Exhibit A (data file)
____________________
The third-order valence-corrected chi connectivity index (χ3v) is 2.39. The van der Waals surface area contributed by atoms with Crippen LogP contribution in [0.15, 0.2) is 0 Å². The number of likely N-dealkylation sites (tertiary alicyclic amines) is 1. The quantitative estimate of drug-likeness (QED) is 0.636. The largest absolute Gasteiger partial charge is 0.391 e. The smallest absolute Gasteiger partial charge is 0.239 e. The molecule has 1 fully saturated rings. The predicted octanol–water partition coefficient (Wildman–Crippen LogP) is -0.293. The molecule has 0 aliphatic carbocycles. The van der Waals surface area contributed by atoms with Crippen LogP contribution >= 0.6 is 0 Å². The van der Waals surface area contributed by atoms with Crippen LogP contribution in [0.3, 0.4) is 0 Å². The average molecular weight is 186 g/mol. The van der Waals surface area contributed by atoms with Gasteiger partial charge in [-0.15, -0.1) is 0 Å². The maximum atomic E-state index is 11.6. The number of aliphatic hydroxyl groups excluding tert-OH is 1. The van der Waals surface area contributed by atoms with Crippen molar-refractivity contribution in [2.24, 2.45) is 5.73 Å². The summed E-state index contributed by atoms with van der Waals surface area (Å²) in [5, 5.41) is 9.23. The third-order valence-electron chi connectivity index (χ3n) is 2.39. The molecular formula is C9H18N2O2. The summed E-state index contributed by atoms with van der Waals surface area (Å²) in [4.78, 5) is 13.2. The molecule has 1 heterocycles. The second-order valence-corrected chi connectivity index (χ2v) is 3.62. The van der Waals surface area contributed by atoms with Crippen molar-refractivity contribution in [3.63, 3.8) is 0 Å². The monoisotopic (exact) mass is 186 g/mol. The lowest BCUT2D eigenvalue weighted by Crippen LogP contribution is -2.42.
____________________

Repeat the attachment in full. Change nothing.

The third-order valence-corrected chi connectivity index (χ3v) is 2.39. The van der Waals surface area contributed by atoms with Crippen LogP contribution in [0.15, 0.2) is 0 Å². The number of likely N-dealkylation sites (tertiary alicyclic amines) is 1. The quantitative estimate of drug-likeness (QED) is 0.636. The largest absolute Gasteiger partial charge is 0.391 e. The smallest absolute Gasteiger partial charge is 0.239 e. The molecule has 1 fully saturated rings. The predicted octanol–water partition coefficient (Wildman–Crippen LogP) is -0.293. The molecule has 0 aliphatic carbocycles. The van der Waals surface area contributed by atoms with Crippen LogP contribution >= 0.6 is 0 Å². The van der Waals surface area contributed by atoms with Crippen LogP contribution in [0.3, 0.4) is 0 Å². The average molecular weight is 186 g/mol. The van der Waals surface area contributed by atoms with Gasteiger partial charge in [-0.15, -0.1) is 0 Å². The maximum atomic E-state index is 11.6. The number of aliphatic hydroxyl groups excluding tert-OH is 1. The van der Waals surface area contributed by atoms with Crippen molar-refractivity contribution in [2.24, 2.45) is 5.73 Å². The summed E-state index contributed by atoms with van der Waals surface area (Å²) in [5, 5.41) is 9.23. The third-order valence-electron chi connectivity index (χ3n) is 2.39. The molecular formula is C9H18N2O2. The summed E-state index contributed by atoms with van der Waals surface area (Å²) in [4.78, 5) is 13.2. The molecule has 1 heterocycles. The second-order valence-corrected chi connectivity index (χ2v) is 3.62. The van der Waals surface area contributed by atoms with Crippen molar-refractivity contribution in [3.63, 3.8) is 0 Å². The monoisotopic (exact) mass is 186 g/mol. The lowest BCUT2D eigenvalue weighted by Crippen LogP contribution is -2.42.